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Page 377 - O Proserpina, For the flowers now that frighted thou let'st fall From Dis's waggon! daffodils That come before the swallow dares, and take The winds of March with beauty; violets dim, But sweeter than the lids of Juno's eyes Or Cytherea's breath; pale primroses, That die unmarried, ere they can behold Bright Phoebus in his strength — a malady Most incident to maids; bold oxlips and The crown imperial; lilies of all kinds, The flower-de-luce being one!
Page 376 - But nature makes that mean : so, over that art Which you say adds to nature, is an art That nature makes. You see, sweet maid, we marry A gentler scion to the wildest stock, And make conceive a bark of baser kind By bud of nobler race : this is an art Which does mend nature, change it rather, but The art itself is nature.
Page 112 - Our remedies oft in ourselves do lie, Which we ascribe to heaven : the fated sky Gives us free scope; only, doth backward pull Our slow designs, when we ourselves are dull.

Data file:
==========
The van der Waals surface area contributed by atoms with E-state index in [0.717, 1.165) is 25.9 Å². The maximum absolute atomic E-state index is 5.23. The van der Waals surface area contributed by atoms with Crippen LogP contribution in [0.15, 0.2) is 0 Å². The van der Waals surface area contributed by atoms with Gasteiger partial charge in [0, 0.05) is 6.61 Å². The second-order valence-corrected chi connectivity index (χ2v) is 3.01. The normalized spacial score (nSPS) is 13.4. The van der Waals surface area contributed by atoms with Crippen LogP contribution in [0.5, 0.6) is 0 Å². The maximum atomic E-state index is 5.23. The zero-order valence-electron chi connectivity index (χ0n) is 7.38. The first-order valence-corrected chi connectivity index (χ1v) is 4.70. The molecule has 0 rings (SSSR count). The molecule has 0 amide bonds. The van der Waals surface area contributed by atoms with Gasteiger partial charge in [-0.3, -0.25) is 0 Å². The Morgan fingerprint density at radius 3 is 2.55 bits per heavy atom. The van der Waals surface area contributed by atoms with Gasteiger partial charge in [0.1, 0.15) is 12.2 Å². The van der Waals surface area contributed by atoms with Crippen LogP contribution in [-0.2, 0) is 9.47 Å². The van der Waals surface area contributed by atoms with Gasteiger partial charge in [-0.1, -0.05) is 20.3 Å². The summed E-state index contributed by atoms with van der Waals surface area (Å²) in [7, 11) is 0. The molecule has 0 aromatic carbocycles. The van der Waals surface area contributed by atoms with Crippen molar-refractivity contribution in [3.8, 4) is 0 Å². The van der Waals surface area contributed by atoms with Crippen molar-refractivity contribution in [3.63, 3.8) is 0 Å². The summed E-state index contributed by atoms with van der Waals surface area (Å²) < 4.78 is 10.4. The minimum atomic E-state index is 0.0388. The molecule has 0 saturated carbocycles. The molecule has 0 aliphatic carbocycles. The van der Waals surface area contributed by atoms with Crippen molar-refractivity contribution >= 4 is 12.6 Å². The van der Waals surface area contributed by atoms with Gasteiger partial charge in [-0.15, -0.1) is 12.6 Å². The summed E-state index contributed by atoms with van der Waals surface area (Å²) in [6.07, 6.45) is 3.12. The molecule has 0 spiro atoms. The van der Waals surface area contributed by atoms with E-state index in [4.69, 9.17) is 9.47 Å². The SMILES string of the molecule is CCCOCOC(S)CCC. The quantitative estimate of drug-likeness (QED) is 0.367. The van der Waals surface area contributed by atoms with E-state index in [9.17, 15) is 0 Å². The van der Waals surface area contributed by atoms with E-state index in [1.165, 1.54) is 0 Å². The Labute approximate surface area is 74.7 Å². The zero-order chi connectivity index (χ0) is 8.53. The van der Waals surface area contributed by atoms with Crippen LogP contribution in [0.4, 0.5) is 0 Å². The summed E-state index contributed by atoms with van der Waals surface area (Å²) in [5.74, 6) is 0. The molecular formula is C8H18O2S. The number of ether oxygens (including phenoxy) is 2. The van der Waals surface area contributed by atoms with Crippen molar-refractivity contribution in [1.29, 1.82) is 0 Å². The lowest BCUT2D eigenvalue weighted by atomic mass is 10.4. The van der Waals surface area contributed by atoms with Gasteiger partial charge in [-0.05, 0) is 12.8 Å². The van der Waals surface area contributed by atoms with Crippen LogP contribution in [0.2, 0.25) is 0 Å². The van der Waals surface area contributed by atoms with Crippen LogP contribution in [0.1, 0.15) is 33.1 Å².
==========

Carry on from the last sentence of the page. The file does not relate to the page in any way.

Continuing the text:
Page 250 - ... be laid ; Fly away, fly away, breath ; I am slain by a fair cruel maid. My shroud of white, stuck all with yew, O, prepare it; My part of death no one so true Did share it. Not a flower, not a flower sweet, On my black coffin let there be strown ; Not a friend, not a friend greet My poor corpse, where my bones shall be thrown : A thousand thousand sighs to save, Lay me, O, where Sad true lover never find my grave, To weep there.
Page 180 - The web of our life is of a mingled yarn, good and ill together : our virtues would be proud if our faults whipped them not; and our crimes would despair if they were not cherished by our virtues.